Penstemons Are Overrated

We all like to see the spring penstemon blooms with their hot pinks, fiery reds, and purple spikes. Of course the hummingbirds really like them, too. But now it is June, the temperatures are in the mid 90's and with about 9% humidity, the question is: what have you done for us lately?

You sure were hot stuff in the spring after the winter moisture but guess what, so was everything else. It is easy to act like bigshots in the days of warm days and cold nights. What I really want to see are plants that thrive in the heat and are hitting their prime right now. Plants that are blooming and aren't fussy about soil. Penstemons are easy to over water and rot if the soil doesn't drain well. It would be nice if these plants could bloom through the fall during the hummingbird migration. I believe what I am looking for are plants called agastaches.

Agastaches (pronounced however you want because pronunciation of plant names is overrated also) are native plants to the higher areas of the Southwest that meet all the criteria that we mentioned above and more. Right now there is an agastache called Desert Sunrise which is in full bloom with 3' tall spikes of pink and orange flowers. Some people might even describe them as lavender and coral. Agastache rupestris is a native to Southeast Arizona and Southwest New Mexico . It is just starting to flower with orange flowers. This plant can grow anywhere from full sun to mostly shade. I have one planted in a heavy clay soil and it is doing fine. Best of all the leaves smell like root beer.

A few years ago someone gave me an agastache from the side of a creek by Rodeo, New Mexico . It had purple flowers. Not only did the hummingbirds, like it but after it set seed the yellow finches came to eat them. I guess they didn't eat all of the seeds because this plant came up on its own in several spots the next year. Ever seen finches on a penstemon?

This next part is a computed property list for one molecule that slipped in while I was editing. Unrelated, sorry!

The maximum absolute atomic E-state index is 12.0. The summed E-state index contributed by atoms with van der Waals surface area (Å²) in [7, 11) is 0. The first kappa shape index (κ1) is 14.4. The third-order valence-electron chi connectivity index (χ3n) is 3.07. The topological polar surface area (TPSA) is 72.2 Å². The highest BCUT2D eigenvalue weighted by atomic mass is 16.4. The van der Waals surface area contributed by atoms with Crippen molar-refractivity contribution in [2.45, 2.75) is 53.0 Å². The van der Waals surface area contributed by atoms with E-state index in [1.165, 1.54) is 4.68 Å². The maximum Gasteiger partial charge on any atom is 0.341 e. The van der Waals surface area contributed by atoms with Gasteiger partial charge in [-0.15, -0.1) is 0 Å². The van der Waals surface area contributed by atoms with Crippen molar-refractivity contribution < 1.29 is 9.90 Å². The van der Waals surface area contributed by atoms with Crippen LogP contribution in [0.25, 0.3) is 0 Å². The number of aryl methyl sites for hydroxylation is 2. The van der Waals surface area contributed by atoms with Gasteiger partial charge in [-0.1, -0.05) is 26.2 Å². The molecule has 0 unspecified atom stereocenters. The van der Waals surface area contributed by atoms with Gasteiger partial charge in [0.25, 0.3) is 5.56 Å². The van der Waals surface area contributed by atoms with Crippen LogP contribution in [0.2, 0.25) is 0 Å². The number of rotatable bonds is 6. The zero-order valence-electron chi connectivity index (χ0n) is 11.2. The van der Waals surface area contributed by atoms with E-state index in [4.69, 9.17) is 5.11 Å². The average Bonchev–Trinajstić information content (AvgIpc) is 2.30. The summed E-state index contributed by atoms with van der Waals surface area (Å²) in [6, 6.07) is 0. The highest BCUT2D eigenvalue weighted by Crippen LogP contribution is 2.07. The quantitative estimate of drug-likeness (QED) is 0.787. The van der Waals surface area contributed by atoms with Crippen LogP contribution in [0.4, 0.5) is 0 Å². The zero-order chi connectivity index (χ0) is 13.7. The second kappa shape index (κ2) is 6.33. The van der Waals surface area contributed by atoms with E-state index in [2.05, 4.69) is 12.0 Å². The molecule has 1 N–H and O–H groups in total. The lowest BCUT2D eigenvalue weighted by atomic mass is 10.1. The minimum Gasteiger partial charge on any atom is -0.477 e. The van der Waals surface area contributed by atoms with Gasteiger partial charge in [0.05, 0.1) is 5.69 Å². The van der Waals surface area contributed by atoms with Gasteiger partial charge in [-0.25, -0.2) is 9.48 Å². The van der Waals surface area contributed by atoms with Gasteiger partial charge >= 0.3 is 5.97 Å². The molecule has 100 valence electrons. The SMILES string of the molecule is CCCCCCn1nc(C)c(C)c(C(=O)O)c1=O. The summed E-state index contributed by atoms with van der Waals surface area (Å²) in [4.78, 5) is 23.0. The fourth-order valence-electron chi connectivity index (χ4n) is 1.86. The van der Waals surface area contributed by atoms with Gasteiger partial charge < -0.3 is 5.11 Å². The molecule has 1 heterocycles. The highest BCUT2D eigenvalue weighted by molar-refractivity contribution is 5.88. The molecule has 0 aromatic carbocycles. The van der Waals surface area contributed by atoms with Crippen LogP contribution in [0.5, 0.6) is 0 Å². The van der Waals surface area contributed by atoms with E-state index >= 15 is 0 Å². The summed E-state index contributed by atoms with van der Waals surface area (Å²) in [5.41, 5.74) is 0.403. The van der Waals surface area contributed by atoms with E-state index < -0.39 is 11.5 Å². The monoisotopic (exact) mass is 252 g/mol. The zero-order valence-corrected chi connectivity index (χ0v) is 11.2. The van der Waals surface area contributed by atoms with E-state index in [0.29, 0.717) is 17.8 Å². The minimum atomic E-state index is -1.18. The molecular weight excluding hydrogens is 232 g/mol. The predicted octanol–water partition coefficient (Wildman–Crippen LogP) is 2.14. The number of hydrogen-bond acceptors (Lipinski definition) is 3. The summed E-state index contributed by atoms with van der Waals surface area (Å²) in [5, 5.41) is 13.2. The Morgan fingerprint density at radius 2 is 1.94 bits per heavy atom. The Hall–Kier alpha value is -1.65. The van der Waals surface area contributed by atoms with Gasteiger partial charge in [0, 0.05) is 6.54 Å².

I have to admit we are a little bit late to jump on the agastache bandwagon in SE Arizona . These plants have been a staple of New Mexico landscaping for a while. They got their big break a few years ago when somebody writing in one of those over slick magazines (might have been Sunset) wrote about visiting a garden in New Mexico where the hummers were ignoring all the rest of the plants and just feeding on agastaches. Considering the source, and that I am usually skeptical about claims like that, I basically ignored it. (Actually hummers can be very picky and will ignore plants that used to be favorites if there is another plant around that catches their fancy. They are definitely from the “what have you done for me lately” school of thought.)

In the interest of fairness there is a huge bloom of the native red penstemon (Penstemon barbatus) going on right now. We saw it all the way from Canelo to Glenwood NM . recently. That is a good plant which works in a variety of situations. It would work well planted with some agastaches. Yup, you could work in a few. Just remember, friends don't let friends plant too many penstemons.